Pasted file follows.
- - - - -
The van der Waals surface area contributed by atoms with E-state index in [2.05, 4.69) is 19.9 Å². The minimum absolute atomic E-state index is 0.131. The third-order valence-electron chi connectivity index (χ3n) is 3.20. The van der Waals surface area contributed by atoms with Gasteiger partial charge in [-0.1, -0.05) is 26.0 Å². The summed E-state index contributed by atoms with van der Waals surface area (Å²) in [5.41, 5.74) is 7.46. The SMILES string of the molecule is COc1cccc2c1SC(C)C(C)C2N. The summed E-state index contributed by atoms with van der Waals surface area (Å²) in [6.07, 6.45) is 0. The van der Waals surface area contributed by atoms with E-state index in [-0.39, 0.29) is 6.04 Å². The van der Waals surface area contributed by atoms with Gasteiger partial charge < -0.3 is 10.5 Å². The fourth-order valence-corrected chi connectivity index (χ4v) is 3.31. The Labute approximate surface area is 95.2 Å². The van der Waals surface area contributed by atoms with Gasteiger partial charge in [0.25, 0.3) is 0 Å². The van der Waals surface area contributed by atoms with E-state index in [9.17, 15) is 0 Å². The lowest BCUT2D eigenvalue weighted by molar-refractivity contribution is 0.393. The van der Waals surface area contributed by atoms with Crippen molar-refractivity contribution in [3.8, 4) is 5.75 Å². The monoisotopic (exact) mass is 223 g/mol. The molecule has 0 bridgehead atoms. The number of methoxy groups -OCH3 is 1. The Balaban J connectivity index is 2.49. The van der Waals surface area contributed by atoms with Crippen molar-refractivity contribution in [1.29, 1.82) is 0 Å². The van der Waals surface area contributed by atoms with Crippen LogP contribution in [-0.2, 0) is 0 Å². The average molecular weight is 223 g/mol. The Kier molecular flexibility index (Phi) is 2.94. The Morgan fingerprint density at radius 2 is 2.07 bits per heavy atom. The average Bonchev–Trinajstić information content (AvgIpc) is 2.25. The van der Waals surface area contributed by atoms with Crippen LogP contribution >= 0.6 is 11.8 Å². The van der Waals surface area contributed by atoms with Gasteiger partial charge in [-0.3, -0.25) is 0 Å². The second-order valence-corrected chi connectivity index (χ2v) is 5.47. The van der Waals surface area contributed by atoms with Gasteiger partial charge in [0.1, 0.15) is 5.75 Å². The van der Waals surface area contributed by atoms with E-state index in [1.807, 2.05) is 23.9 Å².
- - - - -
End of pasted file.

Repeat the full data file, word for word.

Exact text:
The van der Waals surface area contributed by atoms with E-state index in [2.05, 4.69) is 19.9 Å². The minimum absolute atomic E-state index is 0.131. The third-order valence-electron chi connectivity index (χ3n) is 3.20. The van der Waals surface area contributed by atoms with Gasteiger partial charge in [-0.1, -0.05) is 26.0 Å². The summed E-state index contributed by atoms with van der Waals surface area (Å²) in [5.41, 5.74) is 7.46. The SMILES string of the molecule is COc1cccc2c1SC(C)C(C)C2N. The summed E-state index contributed by atoms with van der Waals surface area (Å²) in [6.07, 6.45) is 0. The van der Waals surface area contributed by atoms with E-state index in [-0.39, 0.29) is 6.04 Å². The van der Waals surface area contributed by atoms with Gasteiger partial charge < -0.3 is 10.5 Å². The fourth-order valence-corrected chi connectivity index (χ4v) is 3.31. The Labute approximate surface area is 95.2 Å². The van der Waals surface area contributed by atoms with Gasteiger partial charge in [0.25, 0.3) is 0 Å². The van der Waals surface area contributed by atoms with E-state index in [9.17, 15) is 0 Å². The lowest BCUT2D eigenvalue weighted by molar-refractivity contribution is 0.393. The van der Waals surface area contributed by atoms with Crippen molar-refractivity contribution in [3.8, 4) is 5.75 Å². The monoisotopic (exact) mass is 223 g/mol. The molecule has 0 bridgehead atoms. The number of methoxy groups -OCH3 is 1. The Balaban J connectivity index is 2.49. The van der Waals surface area contributed by atoms with Crippen molar-refractivity contribution in [1.29, 1.82) is 0 Å². The van der Waals surface area contributed by atoms with Crippen LogP contribution in [-0.2, 0) is 0 Å². The average molecular weight is 223 g/mol. The Kier molecular flexibility index (Phi) is 2.94. The Morgan fingerprint density at radius 2 is 2.07 bits per heavy atom. The average Bonchev–Trinajstić information content (AvgIpc) is 2.25. The van der Waals surface area contributed by atoms with Crippen LogP contribution >= 0.6 is 11.8 Å². The van der Waals surface area contributed by atoms with Gasteiger partial charge in [-0.3, -0.25) is 0 Å². The second-order valence-corrected chi connectivity index (χ2v) is 5.47. The van der Waals surface area contributed by atoms with Gasteiger partial charge in [0.1, 0.15) is 5.75 Å². The van der Waals surface area contributed by atoms with E-state index in [1.807, 2.05) is 23.9 Å².